Technically, we saw two or three orcas. On the trip up in the water taxi, way off in the distance, there were some blows and dorsal fins. Then while at camp, we saw some blows even further away one day, but couldn’t tell if they were humpbacks or orcas. One night, Shonna and I thought we heard blows in the water outside of our tent and figured it must be orcas, but it was so dark we couldn’t see anything.

We think it’s fair that we don’t count these.
We did see a black bear on our beach a couple of times, then later while kayaking in the fog another morning and on another beach nearby. We’re pretty sure it was the same bear and surprisingly, I was just fine with him being that close, despite my earlier bearanoia tale while camping this past May.

Other than that, we saw some white-sided dolphins go by from our camp a couple of times, a seal and sea lion, a blue heron, and countless ravens and seagulls. The only reference pic I got that I can paint from, however, is the blue heron, and the photos I took at Point Holmes in Comox a couple of days ago might be a better choice.

No orcas, no humpbacks, no otters, no eagles. On all of our visits to the Island, this was the trip where we saw the least wildlife of any kind.

At the end of our trip, we spent a couple of extra days in Courtenay, Comox and Cumberland visiting with a few friends we don’t get to see often enough. We kept trying to put our finger on exactly why this trip was a disappointment, and it pretty much came down to the reasons above. We still got to spend some time off together away from work, which is always a plus.
Just as somebody can end up spending days in their hotel room in Mexico from drinking the water, or luggage can get lost, or a hotel reservation can be screwed up, it was simply bad luck. That doesn’t really take the edge off of the disappointment, however, or that our hard-earned money is gone, or the fact that we really needed a good vacation and it didn’t measure up, or that I didn’t come away with any reference photos or inspiration for paintings.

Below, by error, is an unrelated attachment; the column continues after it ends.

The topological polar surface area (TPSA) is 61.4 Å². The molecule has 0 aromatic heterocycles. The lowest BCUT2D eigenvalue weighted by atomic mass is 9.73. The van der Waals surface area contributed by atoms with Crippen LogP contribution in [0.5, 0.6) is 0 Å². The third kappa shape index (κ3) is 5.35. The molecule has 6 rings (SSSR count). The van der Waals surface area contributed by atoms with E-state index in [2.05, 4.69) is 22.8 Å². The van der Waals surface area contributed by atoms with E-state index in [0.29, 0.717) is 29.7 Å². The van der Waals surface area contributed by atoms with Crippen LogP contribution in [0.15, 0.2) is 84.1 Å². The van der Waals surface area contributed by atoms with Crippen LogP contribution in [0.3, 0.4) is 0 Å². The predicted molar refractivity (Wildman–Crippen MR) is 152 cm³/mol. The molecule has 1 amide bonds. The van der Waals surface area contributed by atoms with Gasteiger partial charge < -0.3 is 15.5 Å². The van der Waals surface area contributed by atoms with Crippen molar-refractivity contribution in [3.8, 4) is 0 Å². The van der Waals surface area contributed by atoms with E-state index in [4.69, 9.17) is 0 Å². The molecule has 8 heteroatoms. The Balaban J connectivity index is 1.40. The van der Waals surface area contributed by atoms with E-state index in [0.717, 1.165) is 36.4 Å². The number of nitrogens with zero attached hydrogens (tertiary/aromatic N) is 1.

As in all things, shit happens.

Cheers,
Patrick

Some of these pics were taken by iPhone in a waterproof plastic case or are stills from GoPro video, so not as sharp as I’d like. But I wasn’t about to take my good camera out of the dry bag on open water if I didn’t have to. An orca or humpback would have been worth the risk.

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White Tiger

On a recent trip to Discovery Wildlife Park, I got some really nice shots of Sheera, their resident Amur Tiger. She’s a beautiful senior cat, 17 years old and came to the park as a cub. Her Mom didn’t produce any milk where she was born, and since they didn’t have 24 hour care for her at the facility where she was born, Discovery Wildlife Park took her in.

These dedicated folks have spent countless sleepless nights caring for their orphans over the years. This is one of the reference pics I used. Isn’t she pretty?

I’ve already painted two tigers with the traditional orange, white and black look, one of which is a best seller, my Smiling Tiger painting. While I could just paint another one for my own enjoyment, I also wanted to add another image for print and licensing, so I opted to use Sheera as a reference, but paint her with white tiger colouring. It was a worthwhile challenge.

I’m pleased with how this turned out, and better still, I recorded the painting from start to finish at different stages for a video I’m doing for Wacom. This was painted entirely on the Wacom Cintiq 16 display. I did some colour and light adjustments on my Cintiq 24HD at the end because I know how it needs to look on that display for accurate printing. I was a little apprehensive making the commitment to painting it entirely on the new smaller display but it was a joy to work with. I would recommend the Cintiq 16 without hesitation or reservation. It’s a beautiful piece of hardware.

I’ll be spending the weekend editing the video and recording the narration. I’ll share that when Wacom does.

Cheers,
Patrick

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Wolves in Progress

One of the most common questions I get about my painted work is, “how long does it take to do one of these?”

The glib Picasso rip-off answer is, “a lifetime,” most often hauled out when people question an artist’s pricing.

For one of my whimsical wildlife portraits, the answer is usually somewhere around 15 or 20 hours which is just a ballpark. I don’t really keep track because I don’t paint something in one sitting. There’s always other work being done at the same time, the daily editorial cartoons, admin work, and the like.